MEMBER STATES' OBLIGATION TO TRANSMIT
INFORMATION ON ILLEGAL IMMIGRATION AND FACILITATOR NETWORKS
Proposal by the Federal Republic of Germany for the adoption
of a Council Resolution on Member States' obligation to
transmit information on illegal immigration and facilitator
networks in connection with participation in the CIREFI
early warning system.
Draft initiative by the Federal Republic of Germany for the adoption of a Council Decision on Member States' obligation to transmit information on illegal immigration and facilitator networks pursuant to an early warning system.
||(b) Articles 66 and 67(1) EC; consultation; unanimity
|Deposited in Parliament:
||(b) 16 March 2001
|Basis of consideration:
||(a) Minister's letter to Lord Tordoff (undated)
(b) EM of 23 March 2001
|Previous Committee Report:
||HC 28-v (2000-01), paragraph 4 (7 February 2001)
|To be discussed in Council:
||No date set|
||Legally and politically important
(b) Not cleared; further information requested
2.1 This proposal aims to improve an existing
early warning system by making the exchange of information on
illegal immigration and facilitator networks compulsory. It lists
the information that is to be exchanged, and requires Member States
to take any necessary measures and inform other States about these.
It states that the information will relate to non-personal data.
2.2 When we considered document (a) in February,
we found it a confusing proposal. In particular, although it was
framed as a non-binding Resolution it appeared to impose obligations
and requirements on Member States. We asked the Minister of State
at the Home Office (Mrs Barbara Roche) a number of questions,
and kept the document under scrutiny.
2.3 The Minister has now written to Lord
Tordoff addressing some of our questions, as well as others raised
by our sister Committee in the House of Lords. The proposal itself
has been recast as a draft Council Decision, and the Minister
has deposited the new text, (document (b)), together with an Explanatory
Document (b) and the Government's view
2.4 Document (b) replaces document (a),
recasting the proposal as a draft Council Decision rather than
a Resolution, and citing a different legal base. There are no
other major changes. The Minister tells us that the Government
supports initiatives to improve the early warning system, to which
it is committed. However, it would wish to see a more fundamental
review of the system before it could agree to making it compulsory.
She reports that the Commission has circulated a UK note to all
Member States putting forward revised operating guidelines in
an attempt to improve the efficiency of the current system.
2.5 Now that the proposal has been recast
as a draft Decision, the Government will have to decide whether
or not to exercise its opt-in to the measure (under the Protocol
on the position of the United Kingdom and Ireland). The Minister
undertakes to let us know the Government's decision, and tells
us that in the meantime the UK will participate in discussions
and will monitor the position of other Member States in relation
both to the proposal, and to the UK's suggested improvements to
the current non-binding arrangements.
The Minister's response to Lord Tordoff
2.6 In her letter to Lord Tordoff, the Minister
addresses two of the three questions we raised. We asked why Ministerial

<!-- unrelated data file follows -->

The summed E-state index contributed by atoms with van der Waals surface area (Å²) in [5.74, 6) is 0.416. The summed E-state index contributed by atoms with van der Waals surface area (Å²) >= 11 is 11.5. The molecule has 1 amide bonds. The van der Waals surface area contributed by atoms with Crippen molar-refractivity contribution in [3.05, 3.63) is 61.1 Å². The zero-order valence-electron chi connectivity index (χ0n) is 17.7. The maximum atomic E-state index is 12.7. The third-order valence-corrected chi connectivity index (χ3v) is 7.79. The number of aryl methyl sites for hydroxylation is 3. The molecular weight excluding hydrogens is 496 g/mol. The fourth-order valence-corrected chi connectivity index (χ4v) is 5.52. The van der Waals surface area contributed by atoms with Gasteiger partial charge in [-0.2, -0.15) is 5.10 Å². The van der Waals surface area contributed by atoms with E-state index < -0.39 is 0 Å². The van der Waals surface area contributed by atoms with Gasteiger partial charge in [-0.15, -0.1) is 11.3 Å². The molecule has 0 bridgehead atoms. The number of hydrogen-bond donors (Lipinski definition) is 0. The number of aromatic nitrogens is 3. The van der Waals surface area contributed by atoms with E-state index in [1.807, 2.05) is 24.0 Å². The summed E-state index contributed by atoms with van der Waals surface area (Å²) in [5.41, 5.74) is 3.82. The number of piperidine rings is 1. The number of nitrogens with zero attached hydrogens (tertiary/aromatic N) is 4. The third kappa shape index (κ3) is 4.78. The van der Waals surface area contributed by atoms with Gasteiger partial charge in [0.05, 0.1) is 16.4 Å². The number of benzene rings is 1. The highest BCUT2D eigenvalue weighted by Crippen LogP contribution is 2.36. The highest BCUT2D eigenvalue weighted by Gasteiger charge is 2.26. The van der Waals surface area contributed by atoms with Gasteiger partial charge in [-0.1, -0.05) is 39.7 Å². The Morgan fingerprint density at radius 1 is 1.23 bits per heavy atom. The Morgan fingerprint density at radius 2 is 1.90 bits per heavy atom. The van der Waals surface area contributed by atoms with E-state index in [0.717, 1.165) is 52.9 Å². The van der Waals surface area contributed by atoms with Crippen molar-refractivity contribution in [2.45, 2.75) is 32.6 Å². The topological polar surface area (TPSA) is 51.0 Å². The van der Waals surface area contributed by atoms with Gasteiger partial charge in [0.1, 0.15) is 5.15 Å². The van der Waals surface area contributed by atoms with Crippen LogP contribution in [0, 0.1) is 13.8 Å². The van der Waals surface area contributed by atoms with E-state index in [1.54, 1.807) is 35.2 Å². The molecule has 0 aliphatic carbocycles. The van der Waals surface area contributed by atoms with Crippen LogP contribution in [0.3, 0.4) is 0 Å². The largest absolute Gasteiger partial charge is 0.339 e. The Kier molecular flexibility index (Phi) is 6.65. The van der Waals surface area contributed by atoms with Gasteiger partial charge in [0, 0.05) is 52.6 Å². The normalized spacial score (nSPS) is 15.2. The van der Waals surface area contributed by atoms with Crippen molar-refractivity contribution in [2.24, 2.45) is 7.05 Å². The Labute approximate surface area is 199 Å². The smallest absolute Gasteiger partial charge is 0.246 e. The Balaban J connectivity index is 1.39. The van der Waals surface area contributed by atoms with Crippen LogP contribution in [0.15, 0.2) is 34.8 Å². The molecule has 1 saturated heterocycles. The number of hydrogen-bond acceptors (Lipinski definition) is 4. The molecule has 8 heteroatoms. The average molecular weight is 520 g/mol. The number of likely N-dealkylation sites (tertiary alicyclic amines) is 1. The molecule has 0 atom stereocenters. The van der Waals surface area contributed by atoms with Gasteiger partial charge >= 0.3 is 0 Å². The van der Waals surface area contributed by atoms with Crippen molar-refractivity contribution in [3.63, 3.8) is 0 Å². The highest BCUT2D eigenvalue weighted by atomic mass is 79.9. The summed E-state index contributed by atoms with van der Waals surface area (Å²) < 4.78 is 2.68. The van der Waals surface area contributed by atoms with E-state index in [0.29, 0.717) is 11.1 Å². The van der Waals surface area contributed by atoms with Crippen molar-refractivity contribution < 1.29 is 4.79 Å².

authorisation under the Race Relations (Amendment) Act 2000 might
be necessary. She replies:
"our legal advice is that the potential for
discrimination under the Act relates to the use of information
rather than to its exchange. Such discrimination could
arise under Section 19 b of the Race Relations Act 1976, as amended
by Section 1 of the Race Relations (Amendment) Act 2000, were
Immigration Service staff to act on the information by paying
particular attention to certain nationalities or ethnic groups."
2.7 We also asked why no role for the Commission
was identified in the proposal, and whether the Minister was content
with the omission. The Minister tells us that the Resolution which
set up the early warning system
gave the work of collating information to the General Secretariat.
However, she assures us that, once the information has been received,
it is then passed on to the Commission.
2.8 Whatever the merits of the change,
the recasting of this proposal as a Decision at least removes
one of the grounds for confusion. The Minister's reply to two
of our questions also helpfully clarifies matters. Some questions
and loose ends remain, however.
2.9 No explanation is given for the new
legal base for the proposal, and it does not appear to be sufficient
as it stands. We ask the Minister to elucidate.
2.10 The Minister did not answer our
question about what was meant by the possibility of the candidate
countries and Iceland and Norway participating "on an informal
basis". This may be because that Article has now been omitted
from the draft measure. We ask her to confirm that they will not
be able to participate.
2.11 We were pleased to note that the
Minister shared our sister Committee's concerns regarding access
to the asylum processes of Member States. The new text does not,
however, include any provision affirming the importance of not
preventing or impeding access to the asylum determination procedures.
Will the Minister be pressing for the inclusion of such a provision?
2.12 We will hold document (b) under
scrutiny until we have the Minister's response and until we know
whether or not the United Kingdom intends to opt in to the draft
measure. Meanwhile, we clear document (a).
2 (19730) 5001/99; see HC 34-ix (1998-99), paragraph
12 (10 February 1999). Back